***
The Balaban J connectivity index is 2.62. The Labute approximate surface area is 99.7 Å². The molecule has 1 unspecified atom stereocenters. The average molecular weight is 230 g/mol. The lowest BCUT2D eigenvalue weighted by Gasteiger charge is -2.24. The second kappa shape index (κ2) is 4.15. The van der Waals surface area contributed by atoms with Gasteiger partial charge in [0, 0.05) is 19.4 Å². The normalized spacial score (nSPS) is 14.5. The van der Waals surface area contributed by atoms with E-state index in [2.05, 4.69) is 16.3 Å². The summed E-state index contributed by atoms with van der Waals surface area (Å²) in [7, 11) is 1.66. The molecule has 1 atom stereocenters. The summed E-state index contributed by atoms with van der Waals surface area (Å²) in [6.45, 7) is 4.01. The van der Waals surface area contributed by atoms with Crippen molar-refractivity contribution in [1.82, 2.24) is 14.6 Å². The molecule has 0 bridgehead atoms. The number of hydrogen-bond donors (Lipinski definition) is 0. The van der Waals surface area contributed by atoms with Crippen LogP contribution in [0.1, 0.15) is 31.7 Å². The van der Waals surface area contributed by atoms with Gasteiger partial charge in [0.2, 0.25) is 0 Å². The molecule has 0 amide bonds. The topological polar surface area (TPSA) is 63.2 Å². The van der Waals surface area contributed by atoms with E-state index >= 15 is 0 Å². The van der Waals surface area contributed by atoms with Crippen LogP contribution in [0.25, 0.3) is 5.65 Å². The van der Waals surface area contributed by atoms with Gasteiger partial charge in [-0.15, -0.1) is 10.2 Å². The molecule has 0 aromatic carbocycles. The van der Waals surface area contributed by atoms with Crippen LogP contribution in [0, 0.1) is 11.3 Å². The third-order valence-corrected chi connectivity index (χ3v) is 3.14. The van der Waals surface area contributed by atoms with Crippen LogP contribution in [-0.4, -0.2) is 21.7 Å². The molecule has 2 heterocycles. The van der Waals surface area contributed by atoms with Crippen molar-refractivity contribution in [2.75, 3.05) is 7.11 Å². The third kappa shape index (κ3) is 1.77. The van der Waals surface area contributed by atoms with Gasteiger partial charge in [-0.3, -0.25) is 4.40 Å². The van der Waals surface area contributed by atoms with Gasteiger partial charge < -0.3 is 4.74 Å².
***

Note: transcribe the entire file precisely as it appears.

The Balaban J connectivity index is 2.62. The Labute approximate surface area is 99.7 Å². The molecule has 1 unspecified atom stereocenters. The average molecular weight is 230 g/mol. The lowest BCUT2D eigenvalue weighted by Gasteiger charge is -2.24. The second kappa shape index (κ2) is 4.15. The van der Waals surface area contributed by atoms with Gasteiger partial charge in [0, 0.05) is 19.4 Å². The normalized spacial score (nSPS) is 14.5. The van der Waals surface area contributed by atoms with E-state index in [2.05, 4.69) is 16.3 Å². The summed E-state index contributed by atoms with van der Waals surface area (Å²) in [7, 11) is 1.66. The molecule has 1 atom stereocenters. The summed E-state index contributed by atoms with van der Waals surface area (Å²) in [6.45, 7) is 4.01. The van der Waals surface area contributed by atoms with Crippen molar-refractivity contribution in [1.82, 2.24) is 14.6 Å². The molecule has 0 bridgehead atoms. The number of hydrogen-bond donors (Lipinski definition) is 0. The van der Waals surface area contributed by atoms with Crippen LogP contribution in [0.1, 0.15) is 31.7 Å². The van der Waals surface area contributed by atoms with Gasteiger partial charge in [0.2, 0.25) is 0 Å². The molecule has 0 amide bonds. The topological polar surface area (TPSA) is 63.2 Å². The van der Waals surface area contributed by atoms with E-state index >= 15 is 0 Å². The van der Waals surface area contributed by atoms with Crippen LogP contribution in [0.25, 0.3) is 5.65 Å². The van der Waals surface area contributed by atoms with Gasteiger partial charge in [-0.15, -0.1) is 10.2 Å². The molecule has 0 aromatic carbocycles. The van der Waals surface area contributed by atoms with Crippen LogP contribution in [0, 0.1) is 11.3 Å². The third-order valence-corrected chi connectivity index (χ3v) is 3.14. The van der Waals surface area contributed by atoms with Crippen LogP contribution in [-0.4, -0.2) is 21.7 Å². The molecule has 2 heterocycles. The van der Waals surface area contributed by atoms with Crippen molar-refractivity contribution in [2.75, 3.05) is 7.11 Å². The third kappa shape index (κ3) is 1.77. The van der Waals surface area contributed by atoms with Gasteiger partial charge in [-0.3, -0.25) is 4.40 Å². The van der Waals surface area contributed by atoms with Gasteiger partial charge < -0.3 is 4.74 Å².